A great record shop sometimes requires a form of negotiation that doesn’t apply widely in the world of retail: the need for customers to prove themselves worthy of making a purchase. The first time I encountered that phenomenon was in Dobell’s, when I bought the Ayler album and was brusquely informed by a tall man with a beard that “the guy can’t play”. That was 50-odd years ago. The most recent time was last year, in House of Oldies on Carmine Street in Greenwich Village, where I kept my head down while the owner frightened off a customer who had bothered him with requests that revealed what he clearly saw as an unacceptable ignorance of doo-wop music.
One of the most memorable record-store visits, back in 1970, was to the great R&B producer Bobby Robinson’s shop at its original location on 125th Street and 8th Avenue in Harlem, opposite the Apollo Theatre. Charlie Gillett and I spotted the dust-covered boxes of 78s on high shelves, undisturbed for more than a decade. Another was to buy Northern Soul singles at Selectadisc on Arkwright Street in Nottingham — a street of vibrant working-class character since completed obliterated by urban development — and being transfixed by the beauty of the proprietor’s wife while handing over the cash for bootlegged copies of the Fuller Brothers’ “Time’s A Wasting” and Moses Smith’s “The Girl Across the Street” at the urging of my pal Dave Milton, who ran his own shop in Derby.
I could go on. Couldn’t we all, when it comes to record shops? More to the point, Garth Cartwright’s book is a wonderful guide to many of the places I’ve mentioned, and to the the people who brought them to life, from such well known figures as Doug Dobell, Ted Carroll and Geoff Travis to the more obscure characters like the Levy family of Whitechapel, Lee Gopthal of Musicland, Rita and Benny Isen of R&B Records in Stamford Hill, Laurie Krieger of Harlequin, Barry Class of the Disci chain and the mysterious Brian Abrams, whom I first encountered at his original Record & Tape Exchange in the Goldhawk Road in 1970, when he was on his way to creating a little empire based on eccentric employment policies and journalists’ review copies.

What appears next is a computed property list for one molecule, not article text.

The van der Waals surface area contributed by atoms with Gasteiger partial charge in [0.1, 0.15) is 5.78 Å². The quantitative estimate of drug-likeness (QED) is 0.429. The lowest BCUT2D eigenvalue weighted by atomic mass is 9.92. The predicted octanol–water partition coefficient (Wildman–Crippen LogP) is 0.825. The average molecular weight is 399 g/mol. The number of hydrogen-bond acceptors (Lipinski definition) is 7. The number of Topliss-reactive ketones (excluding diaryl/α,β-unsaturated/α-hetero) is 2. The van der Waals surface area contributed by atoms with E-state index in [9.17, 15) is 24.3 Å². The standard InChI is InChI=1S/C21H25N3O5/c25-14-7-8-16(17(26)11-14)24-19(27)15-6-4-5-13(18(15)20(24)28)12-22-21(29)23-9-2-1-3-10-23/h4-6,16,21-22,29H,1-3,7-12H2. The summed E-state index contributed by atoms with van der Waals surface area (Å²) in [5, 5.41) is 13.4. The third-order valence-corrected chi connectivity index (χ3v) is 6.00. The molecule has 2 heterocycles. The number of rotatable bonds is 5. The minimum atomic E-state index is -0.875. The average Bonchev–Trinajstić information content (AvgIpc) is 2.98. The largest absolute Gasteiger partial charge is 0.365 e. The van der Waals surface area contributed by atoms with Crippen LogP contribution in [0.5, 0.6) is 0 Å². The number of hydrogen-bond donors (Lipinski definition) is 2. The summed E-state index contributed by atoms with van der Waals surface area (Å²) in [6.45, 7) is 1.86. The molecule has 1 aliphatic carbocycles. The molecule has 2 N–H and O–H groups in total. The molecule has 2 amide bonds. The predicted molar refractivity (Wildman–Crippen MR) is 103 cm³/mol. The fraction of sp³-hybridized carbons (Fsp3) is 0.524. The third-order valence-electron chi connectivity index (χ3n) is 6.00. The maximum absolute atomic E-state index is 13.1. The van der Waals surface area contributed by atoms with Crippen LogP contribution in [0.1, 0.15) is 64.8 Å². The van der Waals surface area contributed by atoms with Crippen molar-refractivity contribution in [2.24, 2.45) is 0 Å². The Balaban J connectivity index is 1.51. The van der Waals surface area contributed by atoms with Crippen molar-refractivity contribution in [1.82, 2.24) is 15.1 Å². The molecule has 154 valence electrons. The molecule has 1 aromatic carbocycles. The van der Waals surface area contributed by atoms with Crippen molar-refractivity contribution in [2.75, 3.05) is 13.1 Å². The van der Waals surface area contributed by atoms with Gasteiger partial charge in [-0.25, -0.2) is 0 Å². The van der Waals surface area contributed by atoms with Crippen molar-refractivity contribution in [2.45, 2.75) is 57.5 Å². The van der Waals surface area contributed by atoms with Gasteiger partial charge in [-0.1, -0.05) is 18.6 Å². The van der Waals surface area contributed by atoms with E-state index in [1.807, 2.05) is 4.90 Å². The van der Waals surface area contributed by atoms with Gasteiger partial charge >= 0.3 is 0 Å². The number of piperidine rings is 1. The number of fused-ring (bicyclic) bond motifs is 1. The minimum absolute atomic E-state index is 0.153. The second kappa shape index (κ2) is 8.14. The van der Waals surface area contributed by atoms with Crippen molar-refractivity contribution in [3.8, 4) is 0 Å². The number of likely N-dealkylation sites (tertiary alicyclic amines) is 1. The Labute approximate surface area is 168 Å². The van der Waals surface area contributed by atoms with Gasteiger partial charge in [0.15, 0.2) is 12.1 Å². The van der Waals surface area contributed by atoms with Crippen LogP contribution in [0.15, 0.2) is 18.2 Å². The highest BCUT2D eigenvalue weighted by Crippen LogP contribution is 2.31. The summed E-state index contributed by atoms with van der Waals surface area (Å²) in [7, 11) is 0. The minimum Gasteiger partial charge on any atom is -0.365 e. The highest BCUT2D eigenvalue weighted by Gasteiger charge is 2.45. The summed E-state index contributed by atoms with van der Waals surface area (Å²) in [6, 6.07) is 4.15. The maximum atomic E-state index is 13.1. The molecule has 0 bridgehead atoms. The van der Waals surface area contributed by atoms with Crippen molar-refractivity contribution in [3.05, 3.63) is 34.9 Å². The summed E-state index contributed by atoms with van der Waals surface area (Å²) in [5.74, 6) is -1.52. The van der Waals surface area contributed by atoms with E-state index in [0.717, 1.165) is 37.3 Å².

Cartwright goes right back to 1894 and the opening in Cardiff of Spillers, which survives today as the world’s oldest record shop, and tells the stories of projects that had a significant lifespan, like HMV and Virgin, and those that didn’t, like the Vogue label’s record shop on Charing Cross Road and the Chelsea Drugstore on the King’s Road. He goes outside London to include much-loved places such as the Epstein family’s NEMS emporium in Liverpool, Birmingham’s Diskery, Pete Russell’s Hot Record Store in Plymouth, Barry’s Record Rendezvous in Manchester and Eric Rose’s Music Inn in Nottingham, which hopes to celebrate its centenary next year. He’s done his research and talked to lots of people, both surviving proprietors and their customers (which makes me wish the book had an index).
At the end of Cartwright’s engrossing and hugely valuable survey we arrive at the rather less optimistic era of the vinyl revival and the annual Record Store Day, which the author views with a degree of scepticism. As he points out, the number of independent record shops in Britain tumbled from 948 to 408 between 2003 and 2007, and the recovery is struggling to stabilise itself. But as long as recorded music is available in a physical form there will be successors to those who helped so many of us to follow our ears wherever they led. They deserve this fine book.
* Going for a Song is published by Flood Gallery (£12.99).